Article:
Is it OK to Joke in an Interview?

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August 5, 2022
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min read

A recruiter asks a job applicant, “How long were you in your last position?” The applicant replies, “I’d say my biggest weakness is my listening skills.”

Did that make you laugh? Maybe so—but if you’re in the position of the recruiter, cracking a smile would probably be the last thing on your mind.

Today we’re talking about all things humor: telling a joke in a job interview, whether showing a sense of humor is important and how to do it right if so. 

Is it Appropriate to Joke During an Interview?

Short answer: It depends.

We know, that’s not very helpful. But with a few key tips, you can learn how to let your personality shine through without putting your foot in your mouth or giving the hiring team the wrong impression.

The first thing we recommend is familiarizing yourself with different types of humor. While you may want to dazzle HR with your favorite bad pun, humor is a little more nuanced than just traditional “jokes.” The Academy of Management lists four main types of humor in the workplace:

  • Affiliative humor: brings people together by sharing lighthearted, everyday stories
  • Self-enhancing humor: the ability to laugh at yourself
  • Aggressive humor: includes insults, humiliation, or put-downs (hint: don’t do this)
  • Self-defeating humor: also laughing at yourself, but in a less healthy way

Affiliative humor is probably your best bet for a job interview. Self-enhancing humor (such as a personal story that’s mildly embarrassing, but not in a consequential way) could work, too.

How Important is a Sense of Humor in an Interview?

There are pros and cons to joking during a job interview. If you get it right, using humor in an interview could foster connection, helping you come across as likable and memorable. The Harvard Business Review conducted a study that discovered outstanding executive performers were twice as likely to use humor. This indicates that we associate humor in the workplace with success and high emotional intelligence.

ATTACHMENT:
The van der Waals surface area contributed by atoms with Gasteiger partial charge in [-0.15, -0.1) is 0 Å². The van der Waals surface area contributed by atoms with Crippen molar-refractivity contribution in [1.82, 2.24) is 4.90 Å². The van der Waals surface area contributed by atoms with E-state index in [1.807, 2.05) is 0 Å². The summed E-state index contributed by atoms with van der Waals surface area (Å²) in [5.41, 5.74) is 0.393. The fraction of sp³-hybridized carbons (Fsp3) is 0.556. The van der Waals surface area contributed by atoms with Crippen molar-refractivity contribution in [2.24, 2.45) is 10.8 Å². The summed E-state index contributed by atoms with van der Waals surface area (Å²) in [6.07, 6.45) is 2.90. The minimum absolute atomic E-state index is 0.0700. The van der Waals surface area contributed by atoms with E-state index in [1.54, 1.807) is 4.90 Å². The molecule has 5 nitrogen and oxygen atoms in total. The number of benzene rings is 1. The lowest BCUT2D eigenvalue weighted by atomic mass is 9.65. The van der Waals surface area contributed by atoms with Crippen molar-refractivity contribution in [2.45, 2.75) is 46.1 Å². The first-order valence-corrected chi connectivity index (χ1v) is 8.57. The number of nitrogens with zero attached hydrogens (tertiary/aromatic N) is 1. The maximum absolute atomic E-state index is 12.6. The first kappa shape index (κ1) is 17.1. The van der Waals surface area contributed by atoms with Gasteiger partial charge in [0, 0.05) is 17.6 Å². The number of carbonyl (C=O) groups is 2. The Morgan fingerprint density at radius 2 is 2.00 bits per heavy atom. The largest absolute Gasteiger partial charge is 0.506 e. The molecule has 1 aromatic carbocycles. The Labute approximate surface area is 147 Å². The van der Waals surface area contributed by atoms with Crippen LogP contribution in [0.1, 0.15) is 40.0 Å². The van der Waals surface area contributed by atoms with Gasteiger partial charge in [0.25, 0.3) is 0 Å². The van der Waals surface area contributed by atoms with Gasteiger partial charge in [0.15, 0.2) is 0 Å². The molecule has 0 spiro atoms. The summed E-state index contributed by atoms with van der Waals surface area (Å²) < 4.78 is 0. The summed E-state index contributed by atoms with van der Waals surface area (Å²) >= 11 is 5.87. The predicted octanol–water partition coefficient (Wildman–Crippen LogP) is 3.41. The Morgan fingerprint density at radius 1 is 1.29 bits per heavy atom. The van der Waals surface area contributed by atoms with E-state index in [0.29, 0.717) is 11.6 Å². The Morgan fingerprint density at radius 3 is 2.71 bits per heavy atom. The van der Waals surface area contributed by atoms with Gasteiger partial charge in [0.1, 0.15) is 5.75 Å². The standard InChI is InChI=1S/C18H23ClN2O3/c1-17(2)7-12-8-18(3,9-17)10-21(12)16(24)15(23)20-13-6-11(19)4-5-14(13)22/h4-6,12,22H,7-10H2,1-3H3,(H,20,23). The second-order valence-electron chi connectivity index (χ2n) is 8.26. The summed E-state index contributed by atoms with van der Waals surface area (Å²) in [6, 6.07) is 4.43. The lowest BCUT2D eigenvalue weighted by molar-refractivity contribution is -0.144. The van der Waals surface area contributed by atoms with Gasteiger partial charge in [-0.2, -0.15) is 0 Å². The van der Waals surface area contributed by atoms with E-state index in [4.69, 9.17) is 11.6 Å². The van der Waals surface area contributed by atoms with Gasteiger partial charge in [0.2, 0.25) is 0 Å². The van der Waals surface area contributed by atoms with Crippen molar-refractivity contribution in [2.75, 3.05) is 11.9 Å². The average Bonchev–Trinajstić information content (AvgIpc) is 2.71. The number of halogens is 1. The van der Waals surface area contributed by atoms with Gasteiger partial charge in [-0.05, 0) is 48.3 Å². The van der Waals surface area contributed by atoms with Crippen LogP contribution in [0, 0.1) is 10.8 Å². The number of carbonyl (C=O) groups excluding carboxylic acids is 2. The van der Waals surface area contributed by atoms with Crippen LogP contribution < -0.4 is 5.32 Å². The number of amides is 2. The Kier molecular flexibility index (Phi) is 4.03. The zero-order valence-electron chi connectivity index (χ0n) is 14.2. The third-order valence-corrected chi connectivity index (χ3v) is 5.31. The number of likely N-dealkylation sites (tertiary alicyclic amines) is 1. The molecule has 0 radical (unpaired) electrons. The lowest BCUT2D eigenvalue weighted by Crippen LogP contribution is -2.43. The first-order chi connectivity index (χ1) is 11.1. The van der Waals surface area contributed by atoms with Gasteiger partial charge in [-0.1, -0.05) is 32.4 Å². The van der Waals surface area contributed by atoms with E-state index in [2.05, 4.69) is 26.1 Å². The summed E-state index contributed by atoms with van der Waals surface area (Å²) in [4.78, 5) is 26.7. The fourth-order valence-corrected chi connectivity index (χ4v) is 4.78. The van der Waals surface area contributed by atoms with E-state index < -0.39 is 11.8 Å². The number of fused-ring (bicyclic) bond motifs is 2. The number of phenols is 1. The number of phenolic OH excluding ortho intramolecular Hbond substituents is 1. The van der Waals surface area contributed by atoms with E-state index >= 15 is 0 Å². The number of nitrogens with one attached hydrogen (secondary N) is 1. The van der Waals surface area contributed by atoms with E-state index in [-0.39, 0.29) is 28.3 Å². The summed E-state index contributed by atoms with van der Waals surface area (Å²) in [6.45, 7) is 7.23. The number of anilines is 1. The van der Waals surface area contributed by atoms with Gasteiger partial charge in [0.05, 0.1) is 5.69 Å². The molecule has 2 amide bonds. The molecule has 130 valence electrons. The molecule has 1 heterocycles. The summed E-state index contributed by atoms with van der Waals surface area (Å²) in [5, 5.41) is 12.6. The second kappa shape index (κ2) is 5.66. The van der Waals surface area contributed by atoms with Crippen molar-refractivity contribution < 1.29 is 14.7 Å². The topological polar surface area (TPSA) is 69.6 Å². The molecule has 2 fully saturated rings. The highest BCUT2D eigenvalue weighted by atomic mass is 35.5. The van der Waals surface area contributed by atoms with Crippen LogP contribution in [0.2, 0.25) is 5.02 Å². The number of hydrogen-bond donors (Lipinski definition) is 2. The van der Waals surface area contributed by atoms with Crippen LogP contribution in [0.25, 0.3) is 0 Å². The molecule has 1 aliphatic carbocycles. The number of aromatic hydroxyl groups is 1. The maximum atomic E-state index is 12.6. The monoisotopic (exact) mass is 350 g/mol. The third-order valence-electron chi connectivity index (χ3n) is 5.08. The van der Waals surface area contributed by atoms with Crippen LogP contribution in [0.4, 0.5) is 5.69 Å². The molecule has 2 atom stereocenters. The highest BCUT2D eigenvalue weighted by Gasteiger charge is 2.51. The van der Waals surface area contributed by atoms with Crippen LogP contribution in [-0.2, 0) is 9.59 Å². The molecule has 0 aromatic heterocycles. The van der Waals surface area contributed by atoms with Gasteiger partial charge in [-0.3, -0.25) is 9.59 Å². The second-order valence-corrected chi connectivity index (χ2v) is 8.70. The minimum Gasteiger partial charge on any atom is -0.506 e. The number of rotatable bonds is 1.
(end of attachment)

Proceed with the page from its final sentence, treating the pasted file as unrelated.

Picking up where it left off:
Many companies value a sense of humor in their employees because it creates a feeling of belonging, reduces stress, and improves the overall atmosphere—leading to work being completed quickly and more efficiently. 

But joking in an interview comes with potential pitfalls, too. At best, you might seem unprofessional or immature. At worst, you could offend someone and not get the job. There is such a thing as too much humor—and there’s definitely such a thing as the wrong type of humor.

How do you know what’s what? It can be a tricky line to toe. Follow these do’s and don’ts to help determine whether humor is appropriate in your next job interview.

Do’s and Don’ts for Jokes in an Interview


Tell memorized jokes

You might have a winning arsenal of knock-knock jokes ready to go. But your job interview probably isn’t the time or place. Don’t tell a joke that you’ve memorized or rehearsed; most likely, this will be glaringly obvious. And don’t tell a joke just for the sake of telling a joke. In fact, jokes might not be the best form of humor at all. 

Instead, let the conversation flow naturally until you find a place for a relevant witty remark. Telling a real-life funny story can also help you sound genuine and authentic—more on that in a minute.

Be crass or crude

It should go without saying that a job interview is not the place to tell a racy or dirty joke or story. Even bathroom humor is a no-no. Remember, you’re trying to prove that you’re a professional, so filthy jokes are not the vibe you want to send. They’re called NSFW for a reason.

Make a joke at the company’s expense

Don’t make a joke at the expense of the company you’re interviewing with. There’s too much of a risk for it to land wrong and ruin your first impression. To keep everything professional, it’s probably best to not joke about past employers, either.

If you can’t joke about your current, former, or (hopefully) future employer, who can you joke about? A light self-deprecating comment is okay—for instance, “I was interested in this job because I’m a complete nerd about programming software. I know, it’s weird how much I love Python.” You are trying to sell yourself, so don’t lay it on too thick. But a simple humorous comment can help show that you don’t take yourself too seriously.